Financial market sources have told us that reinsurance firm Swiss Re is looking to secure a new source of contingent capital protection for its solvency and balance sheet with the launch and marketing of a new dual-trigger contingent capital securitized bond issuance.
According to sources, a contingent capital deal is currently being marketed to investors on behalf of Swiss Re. Through the issuance Swiss Re is looking for protection against a decline in its solvency levels, one of the triggers, or against a 1 in 200 year Atlantic hurricane event, the second trigger.
The notes being marketed are contingent write-off securities, we understand, meaning that if either of the trigger conditions are met investors will lose the full value of their investment principal. This trigger is unique as far as we know in the world of contingent capital or contingent convertibles (CoCo’s), as it includes an insurance event, making it very similar to a catastrophe bond. We’re told that the notes will have a 32 year tenure, with maturity due in 2045.
The dual-trigger is particularly interesting as it combines a solvency ratio trigger with a catastrophe event trigger and whichever is breached first will cause the principal of the notes to be written off. The first trigger is based on Swiss Re’s solvency as measured under the Swiss Solvency Test (SST). If Swiss Re’s solvency test measurement falls below 135% the contingent write-off notes would be deemed triggered and investors would lose their principal.
The second trigger is linked to a catastrophe event. It is designed to provide Swiss Re with contingent capital in the event of a 1 in 200 year Atlantic hurricane using an industry loss trigger. We’re told that the trigger for this may move based on an annual reset but for launch the 1 in 200 year hurricane event industry loss has been set at $134.3 billion of insured losses. We’re not sure what reporting agency the transaction will use.
It’s fascinating to see Swiss Re looking to secure tail-risk cover in this way. By protecting itself based on solvency ratio Swiss Re can secure a source of capital which would pay out after major catastrophe events, major financial shocks, pandemics and any other incident that could cause the firm a major decline in solvency.
By explicitly adding in the catastrophe event trigger to these notes Swiss Re is also ensuring that it has a source of protection against what is considered one of the insured loss events that could be most damaging to the industry. A major U.S. hurricane event creating over $134 billion of insurance industry losses would cause a significant shake-up in the insurance and reinsurance industry. These notes would provide Swiss Re with a contingent capital injection right at the time that it was most needed.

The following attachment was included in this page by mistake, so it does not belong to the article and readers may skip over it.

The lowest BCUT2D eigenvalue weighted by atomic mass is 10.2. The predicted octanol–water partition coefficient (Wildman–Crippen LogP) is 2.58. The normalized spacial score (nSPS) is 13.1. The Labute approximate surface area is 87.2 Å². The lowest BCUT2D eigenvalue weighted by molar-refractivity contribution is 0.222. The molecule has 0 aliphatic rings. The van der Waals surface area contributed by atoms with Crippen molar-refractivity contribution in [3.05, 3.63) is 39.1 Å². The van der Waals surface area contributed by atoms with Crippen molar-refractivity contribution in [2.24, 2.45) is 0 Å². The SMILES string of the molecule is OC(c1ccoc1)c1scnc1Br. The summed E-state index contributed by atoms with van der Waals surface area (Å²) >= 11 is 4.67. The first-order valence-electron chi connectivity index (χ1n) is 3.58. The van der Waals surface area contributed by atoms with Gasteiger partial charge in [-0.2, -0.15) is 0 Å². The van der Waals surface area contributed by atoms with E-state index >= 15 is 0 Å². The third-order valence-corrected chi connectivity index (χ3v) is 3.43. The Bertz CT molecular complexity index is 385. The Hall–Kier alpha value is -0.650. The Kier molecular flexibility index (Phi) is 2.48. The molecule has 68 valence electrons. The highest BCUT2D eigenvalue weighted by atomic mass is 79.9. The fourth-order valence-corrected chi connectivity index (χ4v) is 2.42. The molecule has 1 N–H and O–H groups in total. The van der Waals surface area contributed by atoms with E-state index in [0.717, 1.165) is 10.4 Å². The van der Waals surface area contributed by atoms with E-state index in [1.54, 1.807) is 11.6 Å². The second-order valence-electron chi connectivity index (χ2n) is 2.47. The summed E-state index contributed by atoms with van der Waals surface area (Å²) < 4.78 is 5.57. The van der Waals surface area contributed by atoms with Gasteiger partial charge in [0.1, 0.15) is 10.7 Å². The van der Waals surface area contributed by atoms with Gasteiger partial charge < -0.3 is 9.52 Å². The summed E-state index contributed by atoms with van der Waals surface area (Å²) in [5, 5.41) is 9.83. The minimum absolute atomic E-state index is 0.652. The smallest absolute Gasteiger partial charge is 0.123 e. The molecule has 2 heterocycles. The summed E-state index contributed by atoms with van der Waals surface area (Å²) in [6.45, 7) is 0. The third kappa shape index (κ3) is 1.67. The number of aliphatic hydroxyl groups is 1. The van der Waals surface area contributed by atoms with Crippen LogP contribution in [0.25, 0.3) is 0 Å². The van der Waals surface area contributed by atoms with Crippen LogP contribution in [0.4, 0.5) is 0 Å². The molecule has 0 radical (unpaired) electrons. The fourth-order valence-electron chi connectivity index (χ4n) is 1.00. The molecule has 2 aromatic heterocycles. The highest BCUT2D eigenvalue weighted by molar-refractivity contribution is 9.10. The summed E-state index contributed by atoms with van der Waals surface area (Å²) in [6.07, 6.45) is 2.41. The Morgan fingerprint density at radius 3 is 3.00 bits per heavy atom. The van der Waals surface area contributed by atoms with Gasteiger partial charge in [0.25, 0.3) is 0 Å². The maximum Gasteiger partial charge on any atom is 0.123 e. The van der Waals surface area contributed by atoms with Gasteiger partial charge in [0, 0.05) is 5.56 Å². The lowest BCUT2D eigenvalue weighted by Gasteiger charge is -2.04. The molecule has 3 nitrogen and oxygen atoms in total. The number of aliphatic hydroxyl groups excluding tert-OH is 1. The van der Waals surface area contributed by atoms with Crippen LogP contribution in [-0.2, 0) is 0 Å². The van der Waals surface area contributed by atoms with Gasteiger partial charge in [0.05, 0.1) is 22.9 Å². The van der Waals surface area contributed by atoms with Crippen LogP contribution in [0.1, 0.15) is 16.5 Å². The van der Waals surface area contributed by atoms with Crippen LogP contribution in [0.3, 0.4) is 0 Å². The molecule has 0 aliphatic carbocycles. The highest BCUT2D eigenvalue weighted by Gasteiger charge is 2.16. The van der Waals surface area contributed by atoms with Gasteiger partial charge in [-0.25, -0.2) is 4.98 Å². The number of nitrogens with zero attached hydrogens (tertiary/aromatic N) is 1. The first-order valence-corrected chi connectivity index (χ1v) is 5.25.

Having contingent capital could enable a reinsurer like Swiss Re to take advantage of opportunities after the largest of catastrophe events. After an event of that magnitude the reinsurance sector would find its capital drained and Swiss Re, with a transaction like this, would be able to replenish capital to take advantage of new opportunities perhaps more rapidly than others.
Contingent capital, in the form of write-off bonds such as these, is akin to a catastrophe bond in many ways, especially when it has a catastrophe event trigger like this deal. French reinsurer SCOR also has a contingent capital facility which is linked to its catastrophe loss experience.
Swiss Re issued $750m of contingent capital notes earlier this year which were also linked to the reinsurers solvency, as measured by the Swiss Solvency Test (SST). For that issuance, if the SST falls below 125% the principal would be written off in full and Swiss Re would receive the capital. This new contingent deal has a lower trigger, being triggered at an SST of 135% so before 125%, meaning that the solvency aspect of this new issuance would pay out before the $750m of notes it issued earlier this year.
According to Swiss Re’s website, its solvency ratio under the SST metric stood at 224% (245% for the entire Swiss Re Group), at the start of 2013. It had risen by 20% from 202% in the second half of 2012, but still stands a way below the 305% it hit in 2010. So, for the solvency ratio to drop down to 135% to affect these contingent notes you can see that a major event or financial shock would have to befall Swiss Re.
This transaction is another interesting example of a reinsurer tapping the capital markets for a source of protection. Being contingent in nature it as akin to a catastrophe bond, or industry loss based retrocessional protection. However as a contingent note issuance it may be marketed more broadly than a cat bond and perhaps access new sources of capital from different types of investors who would not look at a straight cat bond issuance.
For a reinsurer with the size and scale of Swiss Re, having diverse sources of capital behind you when major losses or other events shake your solvency is vital. By cleverly using a mix of contingent capital, debt issuance, catastrophe bonds and retrocession, Swiss Re is ensuring it has the financial backing to recover quickly from, and take advantage of any new opportunities, in the wake of major catastrophes and shocks to its solvency.
We understand that these contingent notes are being marketed by a number of major investment banks on behalf of Swiss Re.
At this time we don’t have any further details on the size, structure or coupon that these contingent notes may pay. We’ll update you as and when we hear anymore on this transaction.
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